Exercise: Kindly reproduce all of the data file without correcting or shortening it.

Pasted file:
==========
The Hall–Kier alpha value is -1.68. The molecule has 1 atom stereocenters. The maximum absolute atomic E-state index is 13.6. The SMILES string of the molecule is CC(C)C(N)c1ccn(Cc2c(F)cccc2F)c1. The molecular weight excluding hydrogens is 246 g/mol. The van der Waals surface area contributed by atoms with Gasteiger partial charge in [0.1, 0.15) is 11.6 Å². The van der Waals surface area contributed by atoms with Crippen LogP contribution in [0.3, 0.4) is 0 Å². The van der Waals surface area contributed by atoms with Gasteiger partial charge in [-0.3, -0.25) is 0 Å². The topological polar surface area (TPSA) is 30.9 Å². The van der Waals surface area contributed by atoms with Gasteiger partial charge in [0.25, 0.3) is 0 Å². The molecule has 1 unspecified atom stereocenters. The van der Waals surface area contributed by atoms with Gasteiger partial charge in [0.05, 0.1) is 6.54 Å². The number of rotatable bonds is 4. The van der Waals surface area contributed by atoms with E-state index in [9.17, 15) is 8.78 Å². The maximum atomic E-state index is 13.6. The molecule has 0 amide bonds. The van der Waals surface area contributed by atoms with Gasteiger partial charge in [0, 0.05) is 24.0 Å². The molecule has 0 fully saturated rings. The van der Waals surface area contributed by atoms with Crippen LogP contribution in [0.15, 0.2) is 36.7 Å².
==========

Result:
The Hall–Kier alpha value is -1.68. The molecule has 1 atom stereocenters. The maximum absolute atomic E-state index is 13.6. The SMILES string of the molecule is CC(C)C(N)c1ccn(Cc2c(F)cccc2F)c1. The molecular weight excluding hydrogens is 246 g/mol. The van der Waals surface area contributed by atoms with Gasteiger partial charge in [0.1, 0.15) is 11.6 Å². The van der Waals surface area contributed by atoms with Crippen LogP contribution in [0.3, 0.4) is 0 Å². The van der Waals surface area contributed by atoms with Gasteiger partial charge in [-0.3, -0.25) is 0 Å². The topological polar surface area (TPSA) is 30.9 Å². The van der Waals surface area contributed by atoms with Gasteiger partial charge in [0.25, 0.3) is 0 Å². The molecule has 1 unspecified atom stereocenters. The van der Waals surface area contributed by atoms with Gasteiger partial charge in [0.05, 0.1) is 6.54 Å². The number of rotatable bonds is 4. The van der Waals surface area contributed by atoms with E-state index in [9.17, 15) is 8.78 Å². The maximum atomic E-state index is 13.6. The molecule has 0 amide bonds. The van der Waals surface area contributed by atoms with Gasteiger partial charge in [0, 0.05) is 24.0 Å². The molecule has 0 fully saturated rings. The van der Waals surface area contributed by atoms with Crippen LogP contribution in [0.15, 0.2) is 36.7 Å².